Monday, 18 February 2013

Eight Strokes of the Clock: Eight Adventures and a Woman

This is my first time reading Lupin. I tried the first novel, but I didn't finish it, as long as I remember, or if I did, it didn't impress me so much. But I give Lupin another chance. In fact, I plan to read several of his adventures this year.

Unfortunately, I don't find the stories as very exciting. Some of them are good, but I don't find them thrilling enough. As I turned the pages, most of the time I only wanted the story to finish quickly, instead of enjoying every word of it.

Nevertheless, Eight Strokes of the Clock is by no means bad. Out of ten short stories related in the book, I find at least two of them very interesting. They are the story about the Lady with the Hatchet and Footprints in the Snow. The rest are so-so, and the final story I find too unrealistic and very dull. But maybe it's just me.

The main plot is about Prince Renine, another alias of Arsene Lupin, having 8 adventures and solving 8 mysteries with his lady friend, Hortense. She is fond of mystery, and of Renine, of course, and the more she becomes involved in his adventures, the more she loves them. Renine, also, grows fondness towards this lady, and as the term of their arrangement is coming to an end, he tries once more to get her attention, and to close their adventure with a finale - and possible sequel.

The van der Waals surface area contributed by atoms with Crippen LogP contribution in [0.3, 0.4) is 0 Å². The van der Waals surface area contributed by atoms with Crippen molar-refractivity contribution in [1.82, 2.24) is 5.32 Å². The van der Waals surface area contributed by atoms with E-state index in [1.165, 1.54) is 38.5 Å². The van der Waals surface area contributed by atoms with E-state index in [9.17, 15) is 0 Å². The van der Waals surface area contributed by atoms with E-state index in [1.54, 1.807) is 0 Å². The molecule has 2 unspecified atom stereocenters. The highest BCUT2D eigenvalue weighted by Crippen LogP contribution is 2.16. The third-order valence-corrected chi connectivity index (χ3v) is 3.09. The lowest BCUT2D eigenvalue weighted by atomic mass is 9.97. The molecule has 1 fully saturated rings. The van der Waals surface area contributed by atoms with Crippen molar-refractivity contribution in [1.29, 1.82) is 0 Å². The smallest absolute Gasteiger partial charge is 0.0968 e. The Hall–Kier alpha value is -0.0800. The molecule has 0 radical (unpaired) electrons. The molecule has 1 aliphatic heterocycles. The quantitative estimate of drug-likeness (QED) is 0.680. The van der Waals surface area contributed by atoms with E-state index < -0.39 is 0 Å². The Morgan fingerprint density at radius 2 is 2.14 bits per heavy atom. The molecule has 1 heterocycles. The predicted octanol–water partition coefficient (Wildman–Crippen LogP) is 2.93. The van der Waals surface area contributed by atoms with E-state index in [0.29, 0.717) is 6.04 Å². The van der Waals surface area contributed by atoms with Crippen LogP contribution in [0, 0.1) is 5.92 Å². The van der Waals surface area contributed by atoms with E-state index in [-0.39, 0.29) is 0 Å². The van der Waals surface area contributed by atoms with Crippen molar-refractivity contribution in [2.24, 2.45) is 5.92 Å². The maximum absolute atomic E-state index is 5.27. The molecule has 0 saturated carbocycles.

Even though I deeply love detective stories, I like them only as long as they are reasonable. If they choose to be unrealistic, they have to be good in other ways. Therefore the stories featuring nonsense instructions or bodies being chopped to pieces just for the murderer's fun (except when he is crazy) or super-smart locked rooms cases with too much trouble on the murderer's part don't entertain me. Sorry.

I'm not saying that those kind of stories exist in the book. I'm just stating that I don't like them. Hopefully the detective stories I plan to read this year won't feature too much of such stories.

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